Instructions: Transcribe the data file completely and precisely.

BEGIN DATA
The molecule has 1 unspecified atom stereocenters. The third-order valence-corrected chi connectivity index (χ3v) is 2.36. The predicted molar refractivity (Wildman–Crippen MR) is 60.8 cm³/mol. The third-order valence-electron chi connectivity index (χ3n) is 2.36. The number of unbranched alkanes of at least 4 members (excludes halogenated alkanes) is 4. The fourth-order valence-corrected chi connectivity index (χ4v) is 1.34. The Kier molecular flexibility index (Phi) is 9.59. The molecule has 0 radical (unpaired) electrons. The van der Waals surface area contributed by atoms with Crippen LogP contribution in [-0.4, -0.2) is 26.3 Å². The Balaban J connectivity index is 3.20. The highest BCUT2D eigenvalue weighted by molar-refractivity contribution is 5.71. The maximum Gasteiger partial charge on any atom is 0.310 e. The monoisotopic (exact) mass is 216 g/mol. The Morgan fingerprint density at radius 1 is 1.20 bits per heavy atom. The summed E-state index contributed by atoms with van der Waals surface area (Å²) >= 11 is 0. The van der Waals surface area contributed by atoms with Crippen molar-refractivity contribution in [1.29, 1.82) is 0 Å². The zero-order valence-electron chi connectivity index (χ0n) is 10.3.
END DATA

The molecule has 1 unspecified atom stereocenters. The third-order valence-corrected chi connectivity index (χ3v) is 2.36. The predicted molar refractivity (Wildman–Crippen MR) is 60.8 cm³/mol. The third-order valence-electron chi connectivity index (χ3n) is 2.36. The number of unbranched alkanes of at least 4 members (excludes halogenated alkanes) is 4. The fourth-order valence-corrected chi connectivity index (χ4v) is 1.34. The Kier molecular flexibility index (Phi) is 9.59. The molecule has 0 radical (unpaired) electrons. The van der Waals surface area contributed by atoms with Crippen LogP contribution in [-0.4, -0.2) is 26.3 Å². The Balaban J connectivity index is 3.20. The highest BCUT2D eigenvalue weighted by molar-refractivity contribution is 5.71. The maximum Gasteiger partial charge on any atom is 0.310 e. The monoisotopic (exact) mass is 216 g/mol. The Morgan fingerprint density at radius 1 is 1.20 bits per heavy atom. The summed E-state index contributed by atoms with van der Waals surface area (Å²) >= 11 is 0. The van der Waals surface area contributed by atoms with Crippen molar-refractivity contribution in [1.29, 1.82) is 0 Å². The zero-order valence-electron chi connectivity index (χ0n) is 10.3.